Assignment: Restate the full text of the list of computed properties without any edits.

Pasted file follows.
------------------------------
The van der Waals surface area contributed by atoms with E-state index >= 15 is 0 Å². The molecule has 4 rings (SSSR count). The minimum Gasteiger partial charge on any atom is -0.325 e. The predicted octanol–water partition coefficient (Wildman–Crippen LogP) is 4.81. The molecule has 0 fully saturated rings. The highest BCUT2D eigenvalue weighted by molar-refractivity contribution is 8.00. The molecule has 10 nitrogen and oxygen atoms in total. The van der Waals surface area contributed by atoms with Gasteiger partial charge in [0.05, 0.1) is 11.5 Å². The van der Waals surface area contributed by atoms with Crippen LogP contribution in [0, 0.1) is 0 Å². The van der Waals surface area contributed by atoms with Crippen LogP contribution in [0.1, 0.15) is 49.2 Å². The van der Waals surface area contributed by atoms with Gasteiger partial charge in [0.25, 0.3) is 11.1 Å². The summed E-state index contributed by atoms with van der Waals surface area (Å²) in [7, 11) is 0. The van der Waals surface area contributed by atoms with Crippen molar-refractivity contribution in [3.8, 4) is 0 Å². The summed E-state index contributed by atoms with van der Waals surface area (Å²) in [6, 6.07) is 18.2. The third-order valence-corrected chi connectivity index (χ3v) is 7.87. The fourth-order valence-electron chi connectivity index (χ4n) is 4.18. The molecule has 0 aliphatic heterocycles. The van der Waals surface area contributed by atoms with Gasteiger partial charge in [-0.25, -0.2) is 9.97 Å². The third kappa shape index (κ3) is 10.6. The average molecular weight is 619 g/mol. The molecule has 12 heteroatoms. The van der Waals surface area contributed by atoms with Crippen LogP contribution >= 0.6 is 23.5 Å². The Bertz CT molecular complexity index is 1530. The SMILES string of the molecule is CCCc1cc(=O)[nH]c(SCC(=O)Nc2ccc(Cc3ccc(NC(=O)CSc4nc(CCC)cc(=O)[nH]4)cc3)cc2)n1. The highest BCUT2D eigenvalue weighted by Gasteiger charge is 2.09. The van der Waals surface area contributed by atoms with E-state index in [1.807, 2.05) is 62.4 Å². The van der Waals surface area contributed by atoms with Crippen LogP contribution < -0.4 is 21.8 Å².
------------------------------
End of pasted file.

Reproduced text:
The van der Waals surface area contributed by atoms with E-state index >= 15 is 0 Å². The molecule has 4 rings (SSSR count). The minimum Gasteiger partial charge on any atom is -0.325 e. The predicted octanol–water partition coefficient (Wildman–Crippen LogP) is 4.81. The molecule has 0 fully saturated rings. The highest BCUT2D eigenvalue weighted by molar-refractivity contribution is 8.00. The molecule has 10 nitrogen and oxygen atoms in total. The van der Waals surface area contributed by atoms with Gasteiger partial charge in [0.05, 0.1) is 11.5 Å². The van der Waals surface area contributed by atoms with Crippen LogP contribution in [0, 0.1) is 0 Å². The van der Waals surface area contributed by atoms with Crippen LogP contribution in [0.1, 0.15) is 49.2 Å². The van der Waals surface area contributed by atoms with Gasteiger partial charge in [0.25, 0.3) is 11.1 Å². The summed E-state index contributed by atoms with van der Waals surface area (Å²) in [7, 11) is 0. The van der Waals surface area contributed by atoms with Crippen molar-refractivity contribution in [3.8, 4) is 0 Å². The summed E-state index contributed by atoms with van der Waals surface area (Å²) in [6, 6.07) is 18.2. The third-order valence-corrected chi connectivity index (χ3v) is 7.87. The fourth-order valence-electron chi connectivity index (χ4n) is 4.18. The molecule has 0 aliphatic heterocycles. The van der Waals surface area contributed by atoms with Gasteiger partial charge in [-0.25, -0.2) is 9.97 Å². The third kappa shape index (κ3) is 10.6. The average molecular weight is 619 g/mol. The molecule has 12 heteroatoms. The van der Waals surface area contributed by atoms with Crippen LogP contribution >= 0.6 is 23.5 Å². The Bertz CT molecular complexity index is 1530. The SMILES string of the molecule is CCCc1cc(=O)[nH]c(SCC(=O)Nc2ccc(Cc3ccc(NC(=O)CSc4nc(CCC)cc(=O)[nH]4)cc3)cc2)n1. The highest BCUT2D eigenvalue weighted by Gasteiger charge is 2.09. The van der Waals surface area contributed by atoms with E-state index in [1.807, 2.05) is 62.4 Å². The van der Waals surface area contributed by atoms with Crippen LogP contribution < -0.4 is 21.8 Å².